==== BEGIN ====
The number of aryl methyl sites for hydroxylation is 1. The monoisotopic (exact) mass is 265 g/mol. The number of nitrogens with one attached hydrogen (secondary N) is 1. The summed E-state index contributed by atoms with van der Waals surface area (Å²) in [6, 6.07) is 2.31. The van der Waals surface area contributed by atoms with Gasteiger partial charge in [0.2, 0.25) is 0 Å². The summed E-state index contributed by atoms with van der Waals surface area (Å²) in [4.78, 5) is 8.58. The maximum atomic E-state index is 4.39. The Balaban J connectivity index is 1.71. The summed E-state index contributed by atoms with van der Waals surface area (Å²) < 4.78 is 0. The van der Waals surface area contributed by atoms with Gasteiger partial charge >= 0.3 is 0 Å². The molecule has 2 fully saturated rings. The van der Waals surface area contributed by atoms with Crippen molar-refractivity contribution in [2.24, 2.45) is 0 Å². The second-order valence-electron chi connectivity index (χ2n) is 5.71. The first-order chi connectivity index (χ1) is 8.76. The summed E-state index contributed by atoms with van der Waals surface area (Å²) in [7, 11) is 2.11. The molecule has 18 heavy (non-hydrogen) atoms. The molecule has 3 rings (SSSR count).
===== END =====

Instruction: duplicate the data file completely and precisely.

The number of aryl methyl sites for hydroxylation is 1. The monoisotopic (exact) mass is 265 g/mol. The number of nitrogens with one attached hydrogen (secondary N) is 1. The summed E-state index contributed by atoms with van der Waals surface area (Å²) in [6, 6.07) is 2.31. The van der Waals surface area contributed by atoms with Gasteiger partial charge in [0.2, 0.25) is 0 Å². The summed E-state index contributed by atoms with van der Waals surface area (Å²) in [4.78, 5) is 8.58. The maximum atomic E-state index is 4.39. The Balaban J connectivity index is 1.71. The summed E-state index contributed by atoms with van der Waals surface area (Å²) < 4.78 is 0. The van der Waals surface area contributed by atoms with Gasteiger partial charge >= 0.3 is 0 Å². The molecule has 2 fully saturated rings. The van der Waals surface area contributed by atoms with Crippen molar-refractivity contribution in [2.24, 2.45) is 0 Å². The second-order valence-electron chi connectivity index (χ2n) is 5.71. The first-order chi connectivity index (χ1) is 8.76. The summed E-state index contributed by atoms with van der Waals surface area (Å²) in [7, 11) is 2.11. The molecule has 18 heavy (non-hydrogen) atoms. The molecule has 3 rings (SSSR count).